Born Paul Allan Shaffer, November 28, 1949, in Toronto, Ontario, Canada; raised in Fort William (now Thunder Bay), Ontario; immigrated to the United States, 1974; only son of a lawyer; married in 1990; children: one daughter. Education: Received degree in psychology from the University of Toronto. Religion: Jewish. Addresses: c/o Panacea Entertainment, 2705 Glendower Ave., Los Angeles, CA 90027.
Although Paul Shaffer is best known as late-night television guru David Letterman's musical director, quirky sidekick, and bandleader, he is also a definitive role model for aspiring keyboard players, rock repertoire cover bands, and rhythm section leaders. In addition to releasing solo albums with his band--known as the Party Boys of Rock 'n' Roll--he has contributed to the albums of a dazzling array of musicians, including the Blues Brothers, Diana Ross, Nina Hagen, Yoko Ono, Barry Manilow, Paul Rodgers, the Honeydrippers, the Jeff Healey Band, and Joan Armatrading. His trademark approach to covering songs has been to combine a faithfulness to the original material with an infusion of his own enthusiastic, rollicking style.
Shaffer's group was called the World's Most Dangerous Band from 1982 through August of 1993, during their time on NBC-TV's long-running show Late Night With David Letterman. When the Late Show With David Letterman debuted on CBS-TV on August 30, 1993 (after much political wrangling and network maneuvering), Shaffer changed the name of his band to Paul Shaffer and the CBS Orchestra. On their own albums, however, the ensemble goes by the name the Party Boys of Rock 'n' Roll. Shaffer's band is comprised of drummer Anton Fig, bassist Will Lee, guitarist Sid McGinnis, synthesizer virtuoso and former Funkadelic/Parliament member Bernie Worrell, and rhythm guitarist Felicia Collins.
Shaffer accompanies the musical guests on the Late Show With David Letterman and, as a result, has played with an extensive roster of jazz, rock, folk, soul, hip-hop, and reggae musicians since he first became musical director and straight man for Letterman in 1982. Much of his job entails being able to accommodate an array of musical styles--often with less than a half hour's rehearsal--and consequently, he has developed into a laudably flexible musician with a working knowledge of scores of musical forms.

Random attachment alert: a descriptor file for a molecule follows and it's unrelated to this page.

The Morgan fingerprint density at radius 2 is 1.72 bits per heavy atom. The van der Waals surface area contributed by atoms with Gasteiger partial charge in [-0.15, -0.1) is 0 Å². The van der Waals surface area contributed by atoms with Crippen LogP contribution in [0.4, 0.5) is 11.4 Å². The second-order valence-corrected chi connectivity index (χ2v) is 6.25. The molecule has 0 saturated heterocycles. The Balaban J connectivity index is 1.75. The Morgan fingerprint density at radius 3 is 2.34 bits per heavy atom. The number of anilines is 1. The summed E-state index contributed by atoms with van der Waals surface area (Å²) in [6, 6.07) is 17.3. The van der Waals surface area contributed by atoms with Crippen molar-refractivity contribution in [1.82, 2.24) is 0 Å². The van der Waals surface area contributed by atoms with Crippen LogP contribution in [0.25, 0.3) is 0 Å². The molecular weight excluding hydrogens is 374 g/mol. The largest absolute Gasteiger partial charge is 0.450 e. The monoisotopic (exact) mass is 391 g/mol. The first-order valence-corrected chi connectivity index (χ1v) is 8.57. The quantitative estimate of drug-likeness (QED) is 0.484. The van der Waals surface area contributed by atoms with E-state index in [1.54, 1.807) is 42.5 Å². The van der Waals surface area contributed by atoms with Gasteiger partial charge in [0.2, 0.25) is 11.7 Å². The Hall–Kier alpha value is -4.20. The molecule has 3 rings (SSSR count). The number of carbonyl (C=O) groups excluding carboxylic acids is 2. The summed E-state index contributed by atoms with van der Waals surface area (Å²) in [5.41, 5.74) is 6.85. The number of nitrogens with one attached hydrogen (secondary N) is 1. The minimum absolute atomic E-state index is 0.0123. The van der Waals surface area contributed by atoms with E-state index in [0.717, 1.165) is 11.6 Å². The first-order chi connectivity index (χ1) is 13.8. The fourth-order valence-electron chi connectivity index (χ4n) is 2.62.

An only child, Shaffer was raised in Fort William (later called Thunder Bay), Ontario--then a town of under 100,000 people. He studied classical piano as a child and often performed in piano competitions. However, his interest turned to rock music when he reached his mid-teens. Fellow Canadian Neil Young was an early influence on Shaffer, along with such acts as the Beatles, the Bonnevilles, and the Merseybeats.
Shaffer began his musical career at the age of 16 in a local band called the Fugitives. He played regularly at high school dances on Friday nights and at local bars such as the Flamingo and the 4-D, two places where Neil Young used to entertain as well. Since Shaffer couldn't afford a Vox keyboard--and a Hammond organ was too unwieldy to tote--he originally played a Hohner organ with only four octaves, before moving on to a Yamaha single-keyboard organ. One of the highlights of his teen years in Thunder Bay was opening for the Troggs.
Shaffer had anticipated following in his father's professional footsteps. He originally planned to earn a law degree from the University of Toronto and then join the elder Shaffer's law firm. He ceased playing and studying music for his first two years of college and was miserable as a result. A friend urged him to take up his keyboard again; he did, and he then knew he had to follow his heart rather than his family's expectations. Shortly after graduating with a degree in psychology from the University of Toronto, Shaffer auditioned for the role of musical director for the 1972 Toronto production of Godspell; landing the spot was his first big break. Godspell ran for 15 months.
During the early 1970s, Shaffer immersed himself in Toronto's cultural scene and created bonds of friendship with several artists who would later dominate American comedy. Fellow Godspell cast members included future Saturday Night Live performers Martin Short and Gilda Radner; the three remained friends for decades. Canadian-born producer/director Lorne Michaels of Saturday Night Live, along with comedians Dan Aykroyd and John Candy, were also influential in Shaffer's early professional life.
Shaffer made his first trip to New York City in 1974 to record the movie album for Godspell. He was then hired to play piano in the Broadway musical The Magic Show, and soon he was also playing for National Lampoon's Radio Hour. Shaffer put in 15-hour days throughout the mid-1970s, jumping from demo taping to commercial jingle gigs to radio show recordings. He never knew with whom he would be playing--everyone from James Brown to Judy Collins would turn up--and he was enthralled with the excitement of his work.